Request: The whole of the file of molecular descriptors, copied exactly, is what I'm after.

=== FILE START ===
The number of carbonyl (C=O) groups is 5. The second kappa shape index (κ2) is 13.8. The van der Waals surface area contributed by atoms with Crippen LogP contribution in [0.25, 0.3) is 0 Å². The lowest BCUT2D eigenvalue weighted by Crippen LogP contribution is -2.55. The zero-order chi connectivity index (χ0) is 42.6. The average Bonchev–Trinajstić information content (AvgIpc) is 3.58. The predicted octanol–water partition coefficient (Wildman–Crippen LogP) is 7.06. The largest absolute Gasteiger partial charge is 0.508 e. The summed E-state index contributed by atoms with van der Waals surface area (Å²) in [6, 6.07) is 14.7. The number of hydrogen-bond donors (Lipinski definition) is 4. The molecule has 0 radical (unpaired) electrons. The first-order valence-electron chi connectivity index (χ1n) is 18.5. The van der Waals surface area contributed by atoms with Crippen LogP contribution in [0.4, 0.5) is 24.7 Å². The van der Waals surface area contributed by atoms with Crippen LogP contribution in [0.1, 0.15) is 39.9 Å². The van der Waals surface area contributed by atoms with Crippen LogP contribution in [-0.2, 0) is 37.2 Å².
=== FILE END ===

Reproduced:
The number of carbonyl (C=O) groups is 5. The second kappa shape index (κ2) is 13.8. The van der Waals surface area contributed by atoms with Crippen LogP contribution in [0.25, 0.3) is 0 Å². The lowest BCUT2D eigenvalue weighted by Crippen LogP contribution is -2.55. The zero-order chi connectivity index (χ0) is 42.6. The average Bonchev–Trinajstić information content (AvgIpc) is 3.58. The predicted octanol–water partition coefficient (Wildman–Crippen LogP) is 7.06. The largest absolute Gasteiger partial charge is 0.508 e. The summed E-state index contributed by atoms with van der Waals surface area (Å²) in [6, 6.07) is 14.7. The number of hydrogen-bond donors (Lipinski definition) is 4. The molecule has 0 radical (unpaired) electrons. The first-order valence-electron chi connectivity index (χ1n) is 18.5. The van der Waals surface area contributed by atoms with Crippen LogP contribution in [0.4, 0.5) is 24.7 Å². The van der Waals surface area contributed by atoms with Crippen LogP contribution in [0.1, 0.15) is 39.9 Å². The van der Waals surface area contributed by atoms with Crippen LogP contribution in [-0.2, 0) is 37.2 Å².